The opinion piece by Tom Scovill in the March 11, 2020 issue of the Mount Shasta Herald contains an incorrect statement. He asserts that the marijuana businesses in Mount Shasta “manufacture things like high THC concentrate vape cartridges that have recently been implicated in lung injuries and deaths.” That is likely not true. The Centers for Disease Control and the FDA both found in their investigations of the EVALI cases (e-cigarette, vaping associated lung injury) were from “informal sources,” that is, illegally produced products. Products sold in the state licensed stores have not been proven in this condition.

In addition, it appears that this condition was caused by a chemical irritant, not THC. The most likely culprits were vitamin E oil or polyethylene glycol, using as cutting agents. Licensed marijuana retailers (medical or adult use) do not use these agents. Finally, there have been no new reports of cases on the CDC website since late 2019.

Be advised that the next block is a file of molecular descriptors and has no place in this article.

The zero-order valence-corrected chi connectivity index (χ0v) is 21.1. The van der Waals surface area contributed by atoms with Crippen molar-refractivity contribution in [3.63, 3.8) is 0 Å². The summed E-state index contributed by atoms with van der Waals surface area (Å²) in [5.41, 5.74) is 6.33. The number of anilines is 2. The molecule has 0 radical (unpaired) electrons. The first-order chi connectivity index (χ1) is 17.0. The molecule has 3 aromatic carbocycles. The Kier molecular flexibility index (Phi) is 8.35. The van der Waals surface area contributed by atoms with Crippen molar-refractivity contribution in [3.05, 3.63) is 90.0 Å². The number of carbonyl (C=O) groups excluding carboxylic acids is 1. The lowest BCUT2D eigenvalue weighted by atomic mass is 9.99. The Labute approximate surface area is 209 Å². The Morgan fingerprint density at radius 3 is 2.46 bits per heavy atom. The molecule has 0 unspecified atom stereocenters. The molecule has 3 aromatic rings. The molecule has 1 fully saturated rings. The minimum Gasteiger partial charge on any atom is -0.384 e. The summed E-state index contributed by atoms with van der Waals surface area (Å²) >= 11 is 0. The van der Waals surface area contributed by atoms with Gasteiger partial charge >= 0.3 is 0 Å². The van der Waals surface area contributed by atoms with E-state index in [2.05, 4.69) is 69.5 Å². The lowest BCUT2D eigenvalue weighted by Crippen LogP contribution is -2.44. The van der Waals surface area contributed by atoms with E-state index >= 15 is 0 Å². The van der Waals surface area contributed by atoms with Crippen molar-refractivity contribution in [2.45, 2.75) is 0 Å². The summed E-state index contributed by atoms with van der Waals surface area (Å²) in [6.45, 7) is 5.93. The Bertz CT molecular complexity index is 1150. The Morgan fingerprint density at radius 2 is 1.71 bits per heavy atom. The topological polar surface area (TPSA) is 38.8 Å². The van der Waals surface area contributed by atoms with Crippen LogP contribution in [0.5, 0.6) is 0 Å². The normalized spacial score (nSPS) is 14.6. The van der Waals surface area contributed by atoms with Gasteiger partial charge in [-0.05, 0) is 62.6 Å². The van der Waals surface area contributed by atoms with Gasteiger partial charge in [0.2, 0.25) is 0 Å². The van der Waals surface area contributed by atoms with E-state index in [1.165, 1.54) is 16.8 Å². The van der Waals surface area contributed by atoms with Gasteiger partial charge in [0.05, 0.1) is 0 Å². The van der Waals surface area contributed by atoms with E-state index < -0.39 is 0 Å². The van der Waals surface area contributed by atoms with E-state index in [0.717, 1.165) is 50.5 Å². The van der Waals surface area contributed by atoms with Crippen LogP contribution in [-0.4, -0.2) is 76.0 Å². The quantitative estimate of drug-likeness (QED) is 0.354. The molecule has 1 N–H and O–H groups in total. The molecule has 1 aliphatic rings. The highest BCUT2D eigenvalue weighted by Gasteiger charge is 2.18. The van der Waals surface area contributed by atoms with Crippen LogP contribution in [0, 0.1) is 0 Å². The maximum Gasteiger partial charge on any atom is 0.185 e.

The use of vaping for any purpose holds some risks. If being used for medical purposes, the patient should discuss the risks and the benefits of this mode of administration. All persons should refrain from using informal, non-licensed vaping products obtained from anyone other than a licensed distributor.

Ken Brummel-Smith

Mount Shasta